An unforgettable story of how inmates can use all the help they can get.

Cameron Douglas testified against the people who gave him drugs. Now he is suffering the consequences. Prison is dangerous.

Now Cameron, in federal prison, has a broken leg and finger. Needless to say, prison can be dangerous. A gangster, also behind bars in the same prison, put a $100 bounty on Douglas’ head for snitching, i.e., being a “rat.” The gangster, the self-proclaimed “King of the Italians,” said he won’t tolerate “rats.”

Exposed as a Rat

Douglas was inadvertently exposed as a rat by his shrink during a bail hearing back in 2010. Dr. Robert Millman, the shrink, spilled the beans that Douglas agreed to testify against his suppliers, Mexican immigrant brothers David and Eduardo Escalera. That was enough for the “King of the Italians!”

When he was taken to sickbay, Douglas had a broken femur which is a bone that is extremely difficult to snap, and he had to have a rod inserted in his leg. Consequently, two months later, he was on crutches.

Prison Hospital Care

What’s worse is that the prison doctor, (I use that word loosely), and his aide misdiagnosed the broken leg. The aide thought it was a sprain. A blood clot developed. (Where does the BOP get these people from?). I cannot overstate the total lack of proper medical care in any federal prison. It is absolutely atrocious!


As of 2012, no one had been punished for Douglas’ injuries. Just another day in federal prison—and this prison is a minimum-security federal prison camp, not even a medium or a high. Think about what happens in those places!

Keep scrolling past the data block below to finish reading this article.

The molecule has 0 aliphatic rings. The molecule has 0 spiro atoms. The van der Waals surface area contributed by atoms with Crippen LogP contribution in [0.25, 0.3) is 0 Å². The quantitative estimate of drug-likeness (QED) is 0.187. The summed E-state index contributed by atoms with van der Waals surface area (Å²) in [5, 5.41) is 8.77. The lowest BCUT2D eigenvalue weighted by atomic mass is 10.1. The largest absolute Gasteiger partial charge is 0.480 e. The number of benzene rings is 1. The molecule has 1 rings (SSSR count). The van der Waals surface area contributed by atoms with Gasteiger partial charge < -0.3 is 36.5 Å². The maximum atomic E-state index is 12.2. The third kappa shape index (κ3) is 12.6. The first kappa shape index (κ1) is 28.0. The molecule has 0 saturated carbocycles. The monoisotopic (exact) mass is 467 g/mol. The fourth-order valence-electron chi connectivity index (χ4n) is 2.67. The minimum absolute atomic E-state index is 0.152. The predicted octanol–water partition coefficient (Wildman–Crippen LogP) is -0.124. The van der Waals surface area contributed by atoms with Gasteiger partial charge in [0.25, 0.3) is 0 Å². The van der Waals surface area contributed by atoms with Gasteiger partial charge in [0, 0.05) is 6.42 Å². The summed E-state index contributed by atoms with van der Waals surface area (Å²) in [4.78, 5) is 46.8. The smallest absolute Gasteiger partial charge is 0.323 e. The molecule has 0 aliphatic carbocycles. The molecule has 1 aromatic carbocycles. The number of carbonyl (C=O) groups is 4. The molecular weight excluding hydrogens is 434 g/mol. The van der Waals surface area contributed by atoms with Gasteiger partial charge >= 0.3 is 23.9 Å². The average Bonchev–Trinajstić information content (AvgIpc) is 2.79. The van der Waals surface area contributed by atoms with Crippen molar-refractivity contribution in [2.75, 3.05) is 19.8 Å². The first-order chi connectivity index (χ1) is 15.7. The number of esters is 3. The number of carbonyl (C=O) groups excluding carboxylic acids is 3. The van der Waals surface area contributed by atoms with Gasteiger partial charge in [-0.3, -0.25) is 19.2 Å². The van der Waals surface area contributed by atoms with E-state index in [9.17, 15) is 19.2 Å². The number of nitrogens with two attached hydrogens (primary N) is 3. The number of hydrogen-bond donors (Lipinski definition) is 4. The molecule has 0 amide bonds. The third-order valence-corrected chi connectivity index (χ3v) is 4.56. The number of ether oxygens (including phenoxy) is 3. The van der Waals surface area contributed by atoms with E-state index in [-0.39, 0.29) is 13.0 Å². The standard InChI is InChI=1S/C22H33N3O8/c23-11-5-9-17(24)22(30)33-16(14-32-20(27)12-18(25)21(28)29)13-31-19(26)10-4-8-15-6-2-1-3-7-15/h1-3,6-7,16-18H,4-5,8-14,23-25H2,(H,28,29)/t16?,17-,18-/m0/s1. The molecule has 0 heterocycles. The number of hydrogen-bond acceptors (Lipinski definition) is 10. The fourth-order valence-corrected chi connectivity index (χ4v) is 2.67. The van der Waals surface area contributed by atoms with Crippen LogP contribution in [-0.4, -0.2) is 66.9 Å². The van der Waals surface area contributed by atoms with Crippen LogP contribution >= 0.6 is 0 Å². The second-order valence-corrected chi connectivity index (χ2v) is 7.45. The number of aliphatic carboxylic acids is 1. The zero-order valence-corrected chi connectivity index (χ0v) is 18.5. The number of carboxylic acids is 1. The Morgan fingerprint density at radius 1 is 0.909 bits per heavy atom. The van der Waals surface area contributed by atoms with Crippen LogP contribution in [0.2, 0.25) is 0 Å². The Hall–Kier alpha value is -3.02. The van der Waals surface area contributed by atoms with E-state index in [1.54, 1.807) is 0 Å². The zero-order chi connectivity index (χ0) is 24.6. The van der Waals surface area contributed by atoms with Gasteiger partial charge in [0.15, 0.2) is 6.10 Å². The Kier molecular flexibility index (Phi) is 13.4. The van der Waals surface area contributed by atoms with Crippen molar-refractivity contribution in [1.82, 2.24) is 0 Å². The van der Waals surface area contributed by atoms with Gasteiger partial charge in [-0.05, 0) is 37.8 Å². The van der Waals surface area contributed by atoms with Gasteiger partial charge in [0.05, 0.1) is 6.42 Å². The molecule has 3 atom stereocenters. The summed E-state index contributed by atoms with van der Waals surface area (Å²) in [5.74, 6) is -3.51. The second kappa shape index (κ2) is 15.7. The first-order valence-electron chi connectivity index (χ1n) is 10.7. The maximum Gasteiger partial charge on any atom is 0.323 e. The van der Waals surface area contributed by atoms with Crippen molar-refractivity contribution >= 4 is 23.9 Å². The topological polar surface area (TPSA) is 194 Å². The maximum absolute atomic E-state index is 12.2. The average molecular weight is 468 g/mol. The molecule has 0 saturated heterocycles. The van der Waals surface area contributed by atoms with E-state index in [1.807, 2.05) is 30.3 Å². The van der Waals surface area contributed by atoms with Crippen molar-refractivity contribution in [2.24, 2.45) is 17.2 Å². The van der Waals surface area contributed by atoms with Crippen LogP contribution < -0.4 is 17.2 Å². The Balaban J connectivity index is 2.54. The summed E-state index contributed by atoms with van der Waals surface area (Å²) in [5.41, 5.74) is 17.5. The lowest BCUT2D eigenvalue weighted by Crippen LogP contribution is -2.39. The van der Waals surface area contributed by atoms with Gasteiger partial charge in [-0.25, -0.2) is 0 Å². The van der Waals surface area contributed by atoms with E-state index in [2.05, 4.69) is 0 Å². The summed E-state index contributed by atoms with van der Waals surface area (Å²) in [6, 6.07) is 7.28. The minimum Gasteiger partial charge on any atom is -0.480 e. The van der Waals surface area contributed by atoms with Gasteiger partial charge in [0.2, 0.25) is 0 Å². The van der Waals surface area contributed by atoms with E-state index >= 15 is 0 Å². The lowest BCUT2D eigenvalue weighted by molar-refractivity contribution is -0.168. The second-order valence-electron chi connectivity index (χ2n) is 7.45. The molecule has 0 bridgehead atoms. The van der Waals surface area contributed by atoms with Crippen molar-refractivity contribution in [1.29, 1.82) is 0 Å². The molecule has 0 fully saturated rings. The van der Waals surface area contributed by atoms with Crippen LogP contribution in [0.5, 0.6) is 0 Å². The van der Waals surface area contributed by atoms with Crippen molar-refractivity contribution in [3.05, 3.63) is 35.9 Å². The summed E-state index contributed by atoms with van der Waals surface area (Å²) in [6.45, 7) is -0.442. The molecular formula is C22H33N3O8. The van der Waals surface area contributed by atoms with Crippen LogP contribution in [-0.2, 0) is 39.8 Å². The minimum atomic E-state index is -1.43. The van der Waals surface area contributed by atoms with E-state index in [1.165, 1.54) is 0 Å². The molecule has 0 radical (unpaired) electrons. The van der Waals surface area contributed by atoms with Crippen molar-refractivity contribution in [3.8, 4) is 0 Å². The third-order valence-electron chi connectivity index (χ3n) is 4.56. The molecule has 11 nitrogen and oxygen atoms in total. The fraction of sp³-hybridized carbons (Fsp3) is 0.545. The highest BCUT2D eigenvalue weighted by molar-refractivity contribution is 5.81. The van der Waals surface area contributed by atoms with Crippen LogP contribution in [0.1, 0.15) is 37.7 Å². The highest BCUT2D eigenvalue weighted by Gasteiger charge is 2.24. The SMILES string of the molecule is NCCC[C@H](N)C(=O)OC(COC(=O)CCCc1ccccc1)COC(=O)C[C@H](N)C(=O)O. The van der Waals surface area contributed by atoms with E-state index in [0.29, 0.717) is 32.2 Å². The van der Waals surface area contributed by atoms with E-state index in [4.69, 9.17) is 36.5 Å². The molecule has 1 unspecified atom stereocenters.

Prison Crowding

This is the main reason why it is so important for a federal defendant to play an active part in his or her own designation. If you leave it up to the BOP to do your designation, you may end up thousands of miles from your home and family and in a higher security and custody level institution than you should be. Why? It is called prison crowding and BOP Population Management. The BOP simply slaps a Management Variable (MGTV) on you and you can end up thousands of miles from your home and family and in a maximum security prison which is where you definitely do not want to be. Designations are very important, for your loved ones and for your safety!

“Population Management” is the term the Bureau of Prisons uses to ship a defendant thousands of miles from his home or to a higher security level institution than he is scored for. That is the catch-all phrase used by the BOP to separate you from your family and possibly put you in harm’s way.

What do you do?

Get a federal prison consultant with a consulting firm that knows what to do and how to help. Michael Frantz is the Federal Prison Consultant that knows what to do, and Jail Time Consulting is the company that has the program that works. Prison can be dangerous. Don’t leave your designation up to the BOP. Cameron Douglas did and look what happened to him. 

About Michael Frantz:

Michael Frantz is a leading national Federal Prison Consultant with Jail Time Consulting. He has authored a book on Federal Prison titled, “Jail Time, What you need to know…Before you go to federal prison!” as well as 35 JT Special Reports© on various prison issues affecting both inmates and their families.

About Jail Time Consulting:

Jail Time Consulting is a Federal Prison Consulting firm providing consulting services, research, sentence reduction techniques, and client positioning for BOP programs. JT Consulting offers solutions to the problems that men and women facing federal prison are confronted with.

We work closely with our clients and their attorneys to provide the lowest possible net sentence. We prepare and position our clients for admission to the 500-Hour Residential Drug Abuse Program, which offers the inmate a 12-month sentence reduction and a 6-month halfway house designation as well as four other sentence reduction programs including the Second Chance Act, the First Step Act, the Compassionate Release Program and the Sentence Commutation Program. Jail Time Consulting also offers 36 other programs for both federal and state inmates and defendants.